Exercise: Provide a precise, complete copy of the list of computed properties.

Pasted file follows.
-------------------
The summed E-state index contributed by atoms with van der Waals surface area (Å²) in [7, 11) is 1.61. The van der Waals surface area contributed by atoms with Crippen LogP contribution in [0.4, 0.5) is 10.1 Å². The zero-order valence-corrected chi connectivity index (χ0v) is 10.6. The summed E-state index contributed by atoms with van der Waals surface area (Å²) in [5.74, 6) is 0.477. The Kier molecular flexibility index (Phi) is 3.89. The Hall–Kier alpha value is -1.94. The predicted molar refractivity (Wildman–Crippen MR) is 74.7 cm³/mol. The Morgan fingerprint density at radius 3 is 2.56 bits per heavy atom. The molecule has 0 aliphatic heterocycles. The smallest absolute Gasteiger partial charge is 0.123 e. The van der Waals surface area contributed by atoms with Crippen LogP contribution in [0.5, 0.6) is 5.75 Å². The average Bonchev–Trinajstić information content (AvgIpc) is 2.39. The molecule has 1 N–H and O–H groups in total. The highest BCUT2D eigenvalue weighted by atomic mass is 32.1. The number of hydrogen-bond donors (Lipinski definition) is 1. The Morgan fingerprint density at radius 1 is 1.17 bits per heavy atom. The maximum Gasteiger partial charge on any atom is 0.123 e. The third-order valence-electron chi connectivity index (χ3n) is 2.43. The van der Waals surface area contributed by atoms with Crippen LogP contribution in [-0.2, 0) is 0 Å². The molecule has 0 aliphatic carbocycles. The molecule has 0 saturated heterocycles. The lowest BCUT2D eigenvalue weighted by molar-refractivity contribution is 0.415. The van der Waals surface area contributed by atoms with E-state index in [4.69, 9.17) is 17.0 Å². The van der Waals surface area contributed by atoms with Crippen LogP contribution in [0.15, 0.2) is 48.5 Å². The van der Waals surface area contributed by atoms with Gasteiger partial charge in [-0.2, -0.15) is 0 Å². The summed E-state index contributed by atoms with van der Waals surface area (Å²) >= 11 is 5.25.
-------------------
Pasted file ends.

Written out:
The summed E-state index contributed by atoms with van der Waals surface area (Å²) in [7, 11) is 1.61. The van der Waals surface area contributed by atoms with Crippen LogP contribution in [0.4, 0.5) is 10.1 Å². The zero-order valence-corrected chi connectivity index (χ0v) is 10.6. The summed E-state index contributed by atoms with van der Waals surface area (Å²) in [5.74, 6) is 0.477. The Kier molecular flexibility index (Phi) is 3.89. The Hall–Kier alpha value is -1.94. The predicted molar refractivity (Wildman–Crippen MR) is 74.7 cm³/mol. The Morgan fingerprint density at radius 3 is 2.56 bits per heavy atom. The molecule has 0 aliphatic heterocycles. The smallest absolute Gasteiger partial charge is 0.123 e. The van der Waals surface area contributed by atoms with Crippen LogP contribution in [0.5, 0.6) is 5.75 Å². The average Bonchev–Trinajstić information content (AvgIpc) is 2.39. The molecule has 1 N–H and O–H groups in total. The highest BCUT2D eigenvalue weighted by atomic mass is 32.1. The number of hydrogen-bond donors (Lipinski definition) is 1. The Morgan fingerprint density at radius 1 is 1.17 bits per heavy atom. The maximum Gasteiger partial charge on any atom is 0.123 e. The third-order valence-electron chi connectivity index (χ3n) is 2.43. The van der Waals surface area contributed by atoms with Crippen LogP contribution in [-0.2, 0) is 0 Å². The molecule has 0 aliphatic carbocycles. The molecule has 0 saturated heterocycles. The lowest BCUT2D eigenvalue weighted by molar-refractivity contribution is 0.415. The van der Waals surface area contributed by atoms with E-state index in [4.69, 9.17) is 17.0 Å². The van der Waals surface area contributed by atoms with Crippen LogP contribution in [0.15, 0.2) is 48.5 Å². The van der Waals surface area contributed by atoms with Gasteiger partial charge in [-0.2, -0.15) is 0 Å². The summed E-state index contributed by atoms with van der Waals surface area (Å²) >= 11 is 5.25.